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With health gurus promoting to renounce alcohol, consumers paying attention to their alcohol intake and the need for a tasty alternative to regular wine, alcohol-free wines have made their entrance worldwide and are getting more and more popular. We have a closer look at how these “wines” are obtained and if they can live up to wine trained palates.
Wine without alcohol? Sounds suspicious, but this bad boy has been sticking around for quite a while now and no matter how much “real” wine lovers despise the idea of drinking without. well...drinking, there is no end in sight for this healthy and, one has to admit, tasty alternative.
But what is alcohol-free wine? Is it grape juice in disguise, a diet drink or some fancy invention sold by health gurus?
Let's start with some facts: What exactly is alcohol-free wine? Is it the same as non-alcoholic or dealcoholized wine? Indeed, it is. All three of these terms can be used pretty interchangeably when referring to wine or beverages which have had the alcohol removed. Though the terms can have slightly different meanings depending on what they refer to and what country you are in, non-alcoholic, alcohol-free and dealcoholized all mean there is little to no alcohol in the wine.
To put it in simple words alcohol-free beverages are made by removing the alcohol from normal wine. There are various ways to do so: the first products were obtained via reverse osmosis or thin-film evaporation – both methods didn't only remove the alcohol but also changed the flavor and removed armoas. The breakthrough came with the method of dealcoholizing the wine under vacuum. When under vacuum alcohol starts evaporating at a temperature of only 27°C, not at 80°C like under normal conditions. That way even volatile flavors can be saved.
This technique was already invented by Dr. Carl Jung in 1908 and makes it possible to remove 100% of the alcohol. Today, most producers rely on this fuzz free method.
Now, if you take the alcohol out of wine, doesn’t that make it grape juice? Actually no, it’s a bit more complicated than that. In fact, making alcohol-free wine isn’t very different from making regular wine. First, the grapes are harvested, and the very moment the grapes are picked determines the acidity, sweetness, and flavor of the wine. Once the grapes are harvested, they are taken to the winery and sorted into bunches, with rotten or under-ripe grapes removed.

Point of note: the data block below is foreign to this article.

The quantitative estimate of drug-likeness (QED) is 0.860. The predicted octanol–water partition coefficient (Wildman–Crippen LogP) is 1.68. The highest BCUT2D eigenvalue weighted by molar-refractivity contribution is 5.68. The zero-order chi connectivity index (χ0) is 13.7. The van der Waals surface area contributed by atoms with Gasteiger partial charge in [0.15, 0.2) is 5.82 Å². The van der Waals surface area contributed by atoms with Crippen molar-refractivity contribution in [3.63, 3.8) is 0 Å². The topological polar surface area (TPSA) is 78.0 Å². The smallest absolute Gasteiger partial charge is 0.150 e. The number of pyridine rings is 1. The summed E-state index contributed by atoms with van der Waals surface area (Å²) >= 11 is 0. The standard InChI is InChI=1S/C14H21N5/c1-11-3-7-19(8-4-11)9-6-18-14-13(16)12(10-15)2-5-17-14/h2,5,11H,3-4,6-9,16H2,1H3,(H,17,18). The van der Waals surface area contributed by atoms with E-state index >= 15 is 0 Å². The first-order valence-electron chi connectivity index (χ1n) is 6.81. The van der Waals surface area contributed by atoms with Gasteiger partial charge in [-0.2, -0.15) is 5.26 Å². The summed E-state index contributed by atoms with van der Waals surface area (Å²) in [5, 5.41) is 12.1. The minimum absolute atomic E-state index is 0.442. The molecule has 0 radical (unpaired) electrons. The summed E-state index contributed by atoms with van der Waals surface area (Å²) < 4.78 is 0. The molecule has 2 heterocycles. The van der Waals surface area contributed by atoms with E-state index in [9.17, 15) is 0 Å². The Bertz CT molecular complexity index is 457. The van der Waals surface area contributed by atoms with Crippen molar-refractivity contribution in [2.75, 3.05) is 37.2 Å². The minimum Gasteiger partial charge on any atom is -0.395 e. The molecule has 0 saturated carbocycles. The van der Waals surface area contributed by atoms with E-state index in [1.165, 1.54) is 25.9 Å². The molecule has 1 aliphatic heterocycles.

Then, the grapes are run through a destemmer, are crushed which increases the sanitation quality and longevity of the wine.
Next comes the fermentation process during which the sugar in the grape juice is converted into alcohol. The juice can start its fermentation process naturally within 6-12 hours when wild yeasts are in the air. However, most winemakers intervene and add commercial yeasts to ensure consistency. Fermentation continues until all of the sugar is converted into alcohol. For sweeter wines, winemakers will stop the process before all the sugar converts.
Non-alcoholic wine can even go through an aging process just like regular wine. Aging intensifies the flavors in the wine and can be done in a variety of different ways: from bottles to stainless steel tanks to oak barrels.
And this is actually what distinguishes non-alcoholic wine from grape juice. While grape juice is the unfermented juice sourced from grapes, non-alcoholic wine goes through the same fermentation and aging process as regular wine, only to have the alcohol removed at the last stages. This makes non-alcoholic wine much less sugary than grape juice and provides a real wine flavor.
So when in the process is the alcohol actually removed? It happens just before the wine is about to be bottled.
So before turning up our nose against alcohol-free wine, thinking of it as some chemical, artificially obtained drink, we should consider the fact that it is basically done in the same way as regular winemaking – in a unique and beautiful process, taking the process a step further to make a product that is available to a wider variety of consumers.
But how do these wines – dry reds, whites, sparkling and even sweet perform? And do they really provide the full flavor of regular wines?
Some countries allow putting the grape variety and vintage on the label, which at first sight makes perfect sense if you want to target regular wine drinkers. But - who knows about wines will no doubt also know about the fact that alcohol transports flavor. So usually it is very difficult to recognize the character of a particular grape in alcohol-free wine. And the expectation that naming the grape creates usually ends in disappointment.
The conclusion can only be that alcohol-free wine must be seen as a really totally different drink from regular wine when it comes to flavor.
Who decides to drink it should be aware of this. It is a good alternative for people who cannot drink for medical or religious reasons but unlike alcohol-free beer, it cannot offer the complete tasteful pleasure for wine lovers.
And maybe it doesn't even want to. Because what we see today is that this industry purposely caters to a completely different clientele - the non-wine drinker – and it is aware of the fact that it is a niche product that only plays a very small role in the wine industry.
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